July 5, 2023, Brussels, Belgium / Online
The Metaverse is “a post-reality universe, a perpetual and persistent multiuser environment merging physical reality with digital virtuality. It is based on the convergence of technologies that enable multisensory interactions with virtual environments, digital objects and people such as virtual reality (VR) and augmented reality (AR).” [Mystakidis 2022].
The term ‘Metaverse’ was coined and used in Neal Stephenson’s 1992 novel “Snow Crash”, and Ernest Cline’s 2011 “Ready Player One”. The situation changed when Facebook rebranded as part of Meta Platforms Inc. in October 2021. Whereas the novelists’ vision of the Metaverse is generally a dystopian one, the current protagonists and promotors bring forward a more positive view, as for example the procuration of new meanings of live or contribution to improve society [Ball 2022].
One could imagine the Metaverse becomes something other than an extension of today’s mass market culture, connecting physical and virtual worlds to create new spaces? What if the Metaverse contributed indeed to increase our resilience in the current Anthropocene, to rethink our relations to other humans, other beings, and matter, also transcending the limitations of a physical space. [Friess, Ruche 2023]?
The Metaverse, virtual worlds, and Web 4.0 have emerged as transformative trends shaping the future of our digital societies, by using technologies like augmented and virtual reality, artificial intelligence, and blockchain.
Nevertheless, there are some related challenges to it – namely artists are concerned about the protection of their intellectual property within the metaverse, as it becomes increasingly difficult to prevent unauthorized use, reproduction, or distribution of their works, and surveillance. Some artists also worry that the immersive nature of virtual environments could lead to a loss of genuine human interaction, making artistic experiences less meaningful.
From a societal and ethical perspective, it will be important to ensure equal access to the metaverse, and not to forget issues such as the potential for addiction, manipulation, and energy consumption.
Artists and scientists together could generate a synergistic view and energy on the Metaverse, that leads to the creation of an immersive, accessible, and empowering digital environment. By combining the creativity of both, we can envision a digital realm that transcends the ordinary and elevates human experiences. It is crucial to remain vigilant in ensuring that the metaverse does not become overly commercialized or controlled by a select few, which could stifle our imagination and limit the diversity of opinions.
Suggested points for the discussion:
What makes the Metaverse interesting for artists and scientists?
How to envision creativity, self-expression and authenticity in virtual worlds?
A metaverse beyond the Facebook Metaverse?
Bruno Dumas, Professor at the faculty of computer science of Université de, obtained his doctorate in 2010 from the University of Fribourg, Switzerland. His doctoral thesis focused on the creation of multimodal interfaces. As post-doc researcher at the Vrije Universiteit Brussel he continued his work on multimodal and cross-media systems. At present he leads the Extended User Interfaces (EXUI) research team, focusing on human-computer interaction, multimodal interfaces, augmented reality, and digital education. Giusy Caruso, Chairwoman of the CREATIE Research Group at the Royal Conservatoire of Antwerp, artist-researcher and professional concert pianist oriented towards the futuristic nexus of art-science-technology. Her research explores novel forms of human-machine interaction for the creation of XR performances, the analysis of gestures and AI Musicking via Machine Learning –in co-creative projects that combines music, dance, theatre and the active participation of spectators. Eric Joris, is a Belgian multidisciplinary artist and stage director. In 1991 he founded CREW, pioneering research on how technology influences us and enables us to switch in real-time between different worlds. Scientific Fiction is an apt description of Eric Joris’ modus operandi. Isjtar Vandebroeck, media artist, game developer and now technical director. Together with other returning collaborators and cocreators, they lead the audience through virtual and real spaces, integrating ordinary i-pads, motion capture suits or StrapTrack systems into digital art with VR devices.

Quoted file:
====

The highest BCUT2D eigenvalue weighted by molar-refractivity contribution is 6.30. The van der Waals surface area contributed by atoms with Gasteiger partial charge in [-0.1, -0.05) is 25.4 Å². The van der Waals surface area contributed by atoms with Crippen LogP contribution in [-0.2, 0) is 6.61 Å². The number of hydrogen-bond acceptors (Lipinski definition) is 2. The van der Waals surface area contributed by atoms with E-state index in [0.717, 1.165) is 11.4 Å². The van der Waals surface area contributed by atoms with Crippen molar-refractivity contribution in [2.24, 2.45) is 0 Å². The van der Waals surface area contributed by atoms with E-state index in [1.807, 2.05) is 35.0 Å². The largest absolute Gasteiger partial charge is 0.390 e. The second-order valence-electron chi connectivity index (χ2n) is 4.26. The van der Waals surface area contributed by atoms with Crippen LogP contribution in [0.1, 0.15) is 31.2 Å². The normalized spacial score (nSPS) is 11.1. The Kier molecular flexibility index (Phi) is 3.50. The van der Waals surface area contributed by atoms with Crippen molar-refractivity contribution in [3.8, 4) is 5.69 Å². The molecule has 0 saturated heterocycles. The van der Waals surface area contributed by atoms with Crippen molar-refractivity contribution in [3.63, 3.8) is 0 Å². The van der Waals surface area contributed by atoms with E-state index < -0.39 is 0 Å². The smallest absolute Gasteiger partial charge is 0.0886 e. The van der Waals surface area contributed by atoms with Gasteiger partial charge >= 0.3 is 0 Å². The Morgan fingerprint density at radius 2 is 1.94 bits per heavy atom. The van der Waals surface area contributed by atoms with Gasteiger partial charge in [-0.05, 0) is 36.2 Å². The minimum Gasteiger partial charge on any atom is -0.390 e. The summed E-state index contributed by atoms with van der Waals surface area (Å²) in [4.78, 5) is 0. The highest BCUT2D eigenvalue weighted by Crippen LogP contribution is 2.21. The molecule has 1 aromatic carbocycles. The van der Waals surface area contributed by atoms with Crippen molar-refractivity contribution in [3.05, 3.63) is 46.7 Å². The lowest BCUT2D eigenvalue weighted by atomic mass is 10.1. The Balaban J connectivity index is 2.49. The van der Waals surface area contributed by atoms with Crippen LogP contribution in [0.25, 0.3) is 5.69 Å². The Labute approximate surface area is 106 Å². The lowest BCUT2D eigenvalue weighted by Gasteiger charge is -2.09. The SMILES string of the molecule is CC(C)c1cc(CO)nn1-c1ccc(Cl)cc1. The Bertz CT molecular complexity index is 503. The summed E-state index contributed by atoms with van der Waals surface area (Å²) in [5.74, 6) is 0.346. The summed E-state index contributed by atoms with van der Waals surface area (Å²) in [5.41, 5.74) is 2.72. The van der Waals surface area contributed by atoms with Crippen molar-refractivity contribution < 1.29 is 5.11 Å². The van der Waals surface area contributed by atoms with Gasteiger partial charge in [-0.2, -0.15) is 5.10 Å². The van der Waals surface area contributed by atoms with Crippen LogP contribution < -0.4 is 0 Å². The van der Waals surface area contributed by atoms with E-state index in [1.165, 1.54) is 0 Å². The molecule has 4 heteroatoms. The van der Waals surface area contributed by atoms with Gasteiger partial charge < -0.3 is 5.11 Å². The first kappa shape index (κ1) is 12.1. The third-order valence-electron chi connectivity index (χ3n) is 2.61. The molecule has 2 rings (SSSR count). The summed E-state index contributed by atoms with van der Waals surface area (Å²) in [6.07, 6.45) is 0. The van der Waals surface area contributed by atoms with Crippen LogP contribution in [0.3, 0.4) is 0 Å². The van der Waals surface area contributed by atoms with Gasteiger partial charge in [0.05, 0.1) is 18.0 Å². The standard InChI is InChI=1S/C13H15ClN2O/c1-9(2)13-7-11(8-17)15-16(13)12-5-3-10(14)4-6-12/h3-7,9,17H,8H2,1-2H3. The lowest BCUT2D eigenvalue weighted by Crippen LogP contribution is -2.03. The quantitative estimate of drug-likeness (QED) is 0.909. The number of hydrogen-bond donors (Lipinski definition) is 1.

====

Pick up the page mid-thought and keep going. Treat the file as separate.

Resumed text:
Peter Friess (artist name Petermfriess) has a background in self-organizing social systems (Ph.D.) and space technology. Besides his activities in ICT innovation, he is an interdisciplinary artist and researcher with a an interest in artificial intelligence, and humanities. His focus is on the connection of societal changes with transdisciplinary processes. His work has been shown around the world at exhibitions and festivals. Alexandra Dementieva is a multimedia artist based in Brussels. The idea of interaction between the viewer and an artwork, mediated by technologically progressive visualization methods, lies at the core of her work. Her installations focus on the role of the viewer and her/his interaction with an artwork and bring forth ways of provoking the viewer’s involvement, thus allowing hidden mechanisms of human behaviour to be revealed.
Matthew Ball. 2022. The Metaverse And How It Will Revolutionize Everything. W. W. Norton. London. Peter Friess, Alain Ruche. The Metaverse: Did we escape a boring virtual world? Yes, by 2030 – thanks to inspired entrepreneurs and artists. Leonardo 2023. Stylianos Mystakidis. Metaverse. Encyclopedia 2022, 2(1), 486-497.